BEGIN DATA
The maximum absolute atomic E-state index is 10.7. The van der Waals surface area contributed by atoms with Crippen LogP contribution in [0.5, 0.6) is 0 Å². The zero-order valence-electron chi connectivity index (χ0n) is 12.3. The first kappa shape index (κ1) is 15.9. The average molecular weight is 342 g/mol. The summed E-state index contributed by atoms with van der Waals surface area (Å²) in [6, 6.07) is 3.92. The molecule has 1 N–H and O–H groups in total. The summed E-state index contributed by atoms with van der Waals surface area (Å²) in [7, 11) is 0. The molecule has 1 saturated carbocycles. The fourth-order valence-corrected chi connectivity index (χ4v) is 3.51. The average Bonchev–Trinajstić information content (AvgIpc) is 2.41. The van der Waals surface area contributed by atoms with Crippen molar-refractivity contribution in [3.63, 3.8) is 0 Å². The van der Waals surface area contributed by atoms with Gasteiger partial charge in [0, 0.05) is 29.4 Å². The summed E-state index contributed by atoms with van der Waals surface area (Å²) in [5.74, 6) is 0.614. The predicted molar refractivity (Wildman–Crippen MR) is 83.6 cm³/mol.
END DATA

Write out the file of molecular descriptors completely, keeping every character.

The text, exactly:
The maximum absolute atomic E-state index is 10.7. The van der Waals surface area contributed by atoms with Crippen LogP contribution in [0.5, 0.6) is 0 Å². The zero-order valence-electron chi connectivity index (χ0n) is 12.3. The first kappa shape index (κ1) is 15.9. The average molecular weight is 342 g/mol. The summed E-state index contributed by atoms with van der Waals surface area (Å²) in [6, 6.07) is 3.92. The molecule has 1 N–H and O–H groups in total. The summed E-state index contributed by atoms with van der Waals surface area (Å²) in [7, 11) is 0. The molecule has 1 saturated carbocycles. The fourth-order valence-corrected chi connectivity index (χ4v) is 3.51. The average Bonchev–Trinajstić information content (AvgIpc) is 2.41. The van der Waals surface area contributed by atoms with Crippen molar-refractivity contribution in [3.63, 3.8) is 0 Å². The van der Waals surface area contributed by atoms with Gasteiger partial charge in [0, 0.05) is 29.4 Å². The summed E-state index contributed by atoms with van der Waals surface area (Å²) in [5.74, 6) is 0.614. The predicted molar refractivity (Wildman–Crippen MR) is 83.6 cm³/mol.